Montaigne's Essays/Book I/Chapter VII

Essays by Michel de Montaigne, translated by John Florio
The Seventh Chapter: That our Intention judgeth our Actions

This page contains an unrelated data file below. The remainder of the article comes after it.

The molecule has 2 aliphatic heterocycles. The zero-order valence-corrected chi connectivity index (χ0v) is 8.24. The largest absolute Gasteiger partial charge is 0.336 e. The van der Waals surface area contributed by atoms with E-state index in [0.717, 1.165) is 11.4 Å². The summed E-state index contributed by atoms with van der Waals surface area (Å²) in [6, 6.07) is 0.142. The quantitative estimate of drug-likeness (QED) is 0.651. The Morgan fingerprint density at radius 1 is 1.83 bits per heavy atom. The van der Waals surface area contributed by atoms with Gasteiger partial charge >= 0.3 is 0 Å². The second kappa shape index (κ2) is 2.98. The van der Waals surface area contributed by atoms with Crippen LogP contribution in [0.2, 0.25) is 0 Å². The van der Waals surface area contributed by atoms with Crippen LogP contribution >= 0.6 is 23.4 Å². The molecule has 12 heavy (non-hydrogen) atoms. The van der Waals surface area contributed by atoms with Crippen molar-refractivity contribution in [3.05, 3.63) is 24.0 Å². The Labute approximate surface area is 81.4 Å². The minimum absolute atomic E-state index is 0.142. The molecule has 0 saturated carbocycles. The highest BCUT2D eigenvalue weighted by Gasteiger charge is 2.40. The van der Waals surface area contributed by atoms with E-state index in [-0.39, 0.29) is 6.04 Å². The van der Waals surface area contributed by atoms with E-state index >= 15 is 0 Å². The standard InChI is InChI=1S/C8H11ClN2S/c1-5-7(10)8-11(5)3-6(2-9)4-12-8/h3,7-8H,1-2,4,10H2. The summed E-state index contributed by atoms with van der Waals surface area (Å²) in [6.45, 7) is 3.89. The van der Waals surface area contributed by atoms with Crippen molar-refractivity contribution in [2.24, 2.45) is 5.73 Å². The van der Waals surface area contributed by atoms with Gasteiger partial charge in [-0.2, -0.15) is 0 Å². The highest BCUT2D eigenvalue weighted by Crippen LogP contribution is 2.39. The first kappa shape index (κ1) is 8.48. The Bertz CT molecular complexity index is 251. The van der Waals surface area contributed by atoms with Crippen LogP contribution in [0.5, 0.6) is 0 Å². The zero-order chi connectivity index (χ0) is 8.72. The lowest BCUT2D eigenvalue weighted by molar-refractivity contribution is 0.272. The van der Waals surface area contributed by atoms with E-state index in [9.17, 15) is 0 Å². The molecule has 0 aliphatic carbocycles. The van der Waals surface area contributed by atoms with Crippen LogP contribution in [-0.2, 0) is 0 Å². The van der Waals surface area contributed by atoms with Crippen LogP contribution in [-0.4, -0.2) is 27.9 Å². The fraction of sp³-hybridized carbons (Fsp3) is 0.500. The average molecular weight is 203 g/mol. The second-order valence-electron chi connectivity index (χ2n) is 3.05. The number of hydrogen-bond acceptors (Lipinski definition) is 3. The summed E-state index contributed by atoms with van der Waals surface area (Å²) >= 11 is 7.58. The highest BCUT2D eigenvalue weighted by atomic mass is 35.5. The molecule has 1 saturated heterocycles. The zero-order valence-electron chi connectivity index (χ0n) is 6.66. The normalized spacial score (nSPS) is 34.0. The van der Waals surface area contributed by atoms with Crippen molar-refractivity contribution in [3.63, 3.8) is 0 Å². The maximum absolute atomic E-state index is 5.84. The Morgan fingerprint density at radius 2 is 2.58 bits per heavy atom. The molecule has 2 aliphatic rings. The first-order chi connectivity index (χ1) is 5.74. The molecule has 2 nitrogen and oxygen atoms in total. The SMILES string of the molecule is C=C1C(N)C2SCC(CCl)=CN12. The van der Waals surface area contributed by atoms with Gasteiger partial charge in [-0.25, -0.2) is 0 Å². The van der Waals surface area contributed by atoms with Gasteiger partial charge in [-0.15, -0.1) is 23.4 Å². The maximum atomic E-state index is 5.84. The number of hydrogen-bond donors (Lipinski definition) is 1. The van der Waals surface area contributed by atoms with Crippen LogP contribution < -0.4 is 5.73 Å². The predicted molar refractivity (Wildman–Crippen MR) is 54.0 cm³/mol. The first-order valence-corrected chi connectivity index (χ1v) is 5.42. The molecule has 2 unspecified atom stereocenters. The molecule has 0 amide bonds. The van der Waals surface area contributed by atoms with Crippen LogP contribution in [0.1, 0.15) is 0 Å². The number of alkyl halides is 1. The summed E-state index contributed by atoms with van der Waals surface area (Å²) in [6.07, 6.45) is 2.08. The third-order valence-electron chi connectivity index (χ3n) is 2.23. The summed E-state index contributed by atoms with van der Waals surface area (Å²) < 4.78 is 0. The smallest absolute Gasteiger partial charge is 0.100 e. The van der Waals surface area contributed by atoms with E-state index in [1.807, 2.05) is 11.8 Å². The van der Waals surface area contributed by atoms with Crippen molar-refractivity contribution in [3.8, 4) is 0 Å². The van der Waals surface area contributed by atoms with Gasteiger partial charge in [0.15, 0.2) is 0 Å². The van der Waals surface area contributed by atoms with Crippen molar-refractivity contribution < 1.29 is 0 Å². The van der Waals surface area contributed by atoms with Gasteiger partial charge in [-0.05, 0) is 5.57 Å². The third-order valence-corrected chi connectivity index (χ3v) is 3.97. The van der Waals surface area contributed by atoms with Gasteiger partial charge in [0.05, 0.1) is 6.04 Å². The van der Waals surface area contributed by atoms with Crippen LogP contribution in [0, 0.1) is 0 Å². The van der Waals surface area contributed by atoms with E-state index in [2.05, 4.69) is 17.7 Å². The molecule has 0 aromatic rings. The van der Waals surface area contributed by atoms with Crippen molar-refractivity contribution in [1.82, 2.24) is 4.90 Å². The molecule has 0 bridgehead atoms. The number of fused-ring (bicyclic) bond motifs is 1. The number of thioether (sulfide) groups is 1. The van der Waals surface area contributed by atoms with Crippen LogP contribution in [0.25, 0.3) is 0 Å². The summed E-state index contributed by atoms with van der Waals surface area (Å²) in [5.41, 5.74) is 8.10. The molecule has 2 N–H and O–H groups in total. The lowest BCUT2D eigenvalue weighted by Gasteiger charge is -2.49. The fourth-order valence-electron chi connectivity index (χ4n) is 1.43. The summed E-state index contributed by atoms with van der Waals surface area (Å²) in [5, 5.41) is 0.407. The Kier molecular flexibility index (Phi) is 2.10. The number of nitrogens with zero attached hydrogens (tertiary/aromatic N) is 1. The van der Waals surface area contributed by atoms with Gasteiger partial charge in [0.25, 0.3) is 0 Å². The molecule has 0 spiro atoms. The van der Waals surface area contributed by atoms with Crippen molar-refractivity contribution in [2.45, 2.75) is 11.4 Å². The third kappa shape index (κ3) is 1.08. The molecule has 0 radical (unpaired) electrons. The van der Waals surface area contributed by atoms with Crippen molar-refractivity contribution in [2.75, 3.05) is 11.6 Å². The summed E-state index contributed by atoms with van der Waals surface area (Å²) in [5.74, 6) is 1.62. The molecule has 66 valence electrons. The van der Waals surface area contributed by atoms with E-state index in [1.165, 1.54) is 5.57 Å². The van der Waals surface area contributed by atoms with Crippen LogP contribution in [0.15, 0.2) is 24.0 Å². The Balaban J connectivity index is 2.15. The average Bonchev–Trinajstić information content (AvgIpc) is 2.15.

The common saying is, that Death acquits us of all our bonds. I know some that have taken it in another sence. Henry the seventh, King of England, made a composition with Philip, son to Maximilian the Emperour or (to give him a more honorable title) father to the Emperour Charles the fifth, that the said Philip should (deliver into his hands the Duke of Suffolke, his mortall enemie, who was fled out of England, and saved himself in the Low countries, always provided the king should attempt nothing against the Dukes life; which promise notwithstanding, being neere his end, he expresly by will and testament commanded his succeeding-sonne, that immediately after his decease, he should cause him to be put to death. In the late tragedie, which the Duke of Alva presented us withall at Brussels, on the Earles of Horne and Egmond were many remarkable things and worthy to be noted: and amongst others, that the said Count Egmond upon whose faithfull word and assurance, the Earle of Horne was come in and yeelded himselfe to the Duke of Alva, required very instantly to be first put to death, to the end his death might acquit and free him of the word and bond, which he ought and was engaged for, to the said Earle of Horne. It seemeth that death hath no whit discharged the former of his word given, and that the second, without dying was quit of it. We cannot be tied beyond our strength and meanes. The reason is, because the effects and executions are not any way in our power,and except our will, nothing is truly in our power: on it onely are all the rules of man's dutie grounded and established by necessitie. And therefore Count Egmond, deeming his minde and will indebted to his promise, how beit the power to effect it, lay not in his hands; was no doubt cleerely absolved of his debt and dutie, although be had survived the Count Horne. But the King of England failing of his word by his intention, cannot be excused, though hee delaide the execution of his disloyaltie untill after his death. No more than Herodotus his Mason who during his natural life, having faithfully kept the secret of his Master the King of Ægypts treasure, when he died discovered the same unto his children. I have in my dayes seene many convicted by their owne conscience, for detaining other men's goods, yet by their last will and testament to dispose themselves, after their decease to make satisfaction. This is nothing to the purpose. Neither to take time for a matter so urgent, nor with so small interest or shew of feeling, to goe about to establish an injurie. They are indebted somewhat more. And by how much more they pay incommodiously and chargably, so much the more just and meritorious is their satisfaction. Penitence ought to charge, yet doe they worse, who reserve the revealing of some heinous conceit or affection towards their neighbour, to their last will and affection, having whilest they lived ever kept it secret. And seeme to have little regard of their owne honour, by provoking the partie offended against their owne memory, and lesse of their conscience, since they could never for the respect of death cancell their ill-grudging affection, and in extending life beyond theirs. Oh wicked and ungodly judges, which referre the judgement of a cause to such time as they have no more knowledge of causes! I will as neere as I can prevent, that my death reveale or utter any thing, my life hath not first publikely spoken.